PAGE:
Belinda Durrant, at the Stour Gallery, Shipston-on-Stour.
Sculptor and conceptual artist Durrant explores the trappings of femininity. Each piece is accompanied with text that complements the work and I have faithfully copied all the statements as they shed light on the thinking behind the work.
Artist's statement: 'As a child I lived a lot in my imagination. It was a world of make-believe and fairy tale, populated by animals and decorated with flowers. But fairy tale often confronts dark and unpleasant subjects and this often led to nightmare-interrupted sleep. I still have a yearning for the romantic beauty of fairy tale but I let the darker side escape on a regular basis. However, such imaginings are now strengthened by experience and knowledge. Science, history, social history, literature and folklore all become entangled with and inform the imaginary.
I often make or use personal possessions or clothing as a vehicle for the resulting imagery, decorating them using paint, drawing or stitch. Certain things, corsetry, shoes, baby clothes in particular seem to have a mysterious fetish quality, just by their very existence. Others acquire this quality through their association with their maker, owner, or wearer. My work investigates the strange powers with which such things so often become imbued and the idea of such paraphernalia becomes metaphor for the absent.
The work is conceptual but it draws heavily on traditional skills, drawing, dressmaking and needlework in particular. Although construction methods are traditional, the materials used are very often not. They usually provide a considerable challenge to the process of manufacture. However a work is only truly successful if this struggle is not apparent in the finished piece.
Nothing is wearable. Nothing is usable. Removing the physical function from the article leaves only the aesthetic one. It is purely decorative, yet so often that quality of fetish remains'.
Virginity (lead bag) (lead, steel wire, fabric)
The Good Wife (Shoes) (papercut, embroidered ribbon, shoe sole)
'to love thee'
'to cherish thee'
'to obey thee'
'thereto I give thee my troth'
The service no longer has the bit about 'obeying'!!
Black Widow (Boot) (papercut, shoe sole)
Lead Slippers, (lead, steel wire, satin)
This work originates from a questioning of the conceived relationship between body shape and desirability. Throughout history the desirable body shape has changed continuously and woman has endured the discomfort associated with attaining this 'ideal'.
She still does.
These Lead Slippers are decorated with images of the twisted toes within them and this is what led to my interest in the foot binding custom of China.
Some years ago I had seen some exquisite lotus shoes on display in a museum, but had only a vague (incorrect) notion of how such tiny feet were achieved. My research for this project was a horrifying experience. How could such crushed and malformed feet be considered beautiful, even erotic? By all accounts they remained troublesome (and very smelly!) for life. Women kept them hidden away in their bindings, even in bed. Only rarely was a husband permitted to see them naked.
So who was it that arranged for a young girl of 4 or 5 years old to have her feet mutilated in this way? Her own mother. And she did it to secure her daughter's future. The only suitable fate for a woman was marriage and to marry, she must be desirable. In China, for over 1000 years, well into the 20th century, to be desirable was to have tiny lotus feet just three inches long. Yet when we look at the shoes themselves, all we see is their beauty. I have nothing but respect for the skill and the creativity of these women, who made their shoes themselves and suffered terribly for their beauty'.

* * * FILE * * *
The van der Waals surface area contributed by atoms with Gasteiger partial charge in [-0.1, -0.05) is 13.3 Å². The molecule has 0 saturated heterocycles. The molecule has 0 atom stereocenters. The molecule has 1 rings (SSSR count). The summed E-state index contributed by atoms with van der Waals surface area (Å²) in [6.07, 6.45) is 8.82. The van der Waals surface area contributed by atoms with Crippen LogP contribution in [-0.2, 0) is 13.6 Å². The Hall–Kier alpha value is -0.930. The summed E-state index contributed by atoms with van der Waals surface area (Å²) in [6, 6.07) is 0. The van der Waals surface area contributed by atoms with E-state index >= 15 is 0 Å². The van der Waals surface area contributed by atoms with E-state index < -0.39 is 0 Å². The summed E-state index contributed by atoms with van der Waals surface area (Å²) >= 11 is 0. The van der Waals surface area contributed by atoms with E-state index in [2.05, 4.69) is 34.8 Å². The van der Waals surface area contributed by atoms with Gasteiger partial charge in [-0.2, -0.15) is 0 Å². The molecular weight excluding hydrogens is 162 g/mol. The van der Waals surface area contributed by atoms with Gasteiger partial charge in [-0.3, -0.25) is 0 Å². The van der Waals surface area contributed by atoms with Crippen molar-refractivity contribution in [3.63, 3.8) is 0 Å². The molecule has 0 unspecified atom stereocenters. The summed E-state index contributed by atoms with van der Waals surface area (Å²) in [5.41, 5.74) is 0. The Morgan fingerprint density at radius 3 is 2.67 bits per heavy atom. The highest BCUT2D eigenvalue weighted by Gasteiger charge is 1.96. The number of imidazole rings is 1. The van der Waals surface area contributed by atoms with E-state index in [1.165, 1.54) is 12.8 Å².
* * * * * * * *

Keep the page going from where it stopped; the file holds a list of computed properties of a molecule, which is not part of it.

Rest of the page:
Little Lead Tootsies - aged 3 (lead, steel wire)
Little Lead Tootsies - aged 23 (lead, steel wire)
'In the pursuit of perfection, woman has always bowed to the dictates of fashion. She disguises and alters her shape and as she does so, the clothing instrumental in her disguise becomes a metaphor for woman herself. Despite its often constricting discomfort and control, its detailed flawlessness reflects somehow, the secret beauty of its wearer. It tempts, entices and promises the heart's desires. Through these strange powers the garment becomes itself entangled with, even the object of desire.
But does woman wear such clothing merely to become the object of desire, or does she do so because in becoming the object of desire she is empowered?
I make representations both of the trapped and of entrapment. Which is true?
The work refers to and reflects but also questions the beauty of the trappings used by woman in her desire to be desirable'.
Gold Crest Corset (paper cut, eyelets, ribbon and pastel drawing)
Your Belly is a Combat of Roots (Japanese Tissue, T-shirt transfer, Lace)
Your Belly is a Combat of Roots
(inspired by a poem by Frederico Garcia Lorca)
To see you naked is to recall the earth.
The smooth earth, cleared of horses,
the earth needless, a pure form,
closed to the future: a silver boundary.
To see you naked is to understand the concern of rain
in search of a frail waist,
or the fever of the vast-faced sea
without finding the light of its cheek.
and appear with lightning swords,
but you'll not know where lie concealed
the heart of toad or the violet.
Your belly is a combat of roots,
your lips a dawn without contour.
Beneath the bed's tepid roses
the dead groan, waiting their turn.
Novel Knickers II: the Bridges of Madison County (Japanese tissue, T-shirt transfer, lace)
The words are from the novel, The Bridges of Madison County by Robert James Waller. The words on the frills are extracts from a passionate love scene.
In the quote on the front of the knickers, the line 'when white moths are on the wing' refers to a poem by WB Yeats 'The Song of the Wandering Aengus'.
Fisherman's Lure II (blue) (mixed media)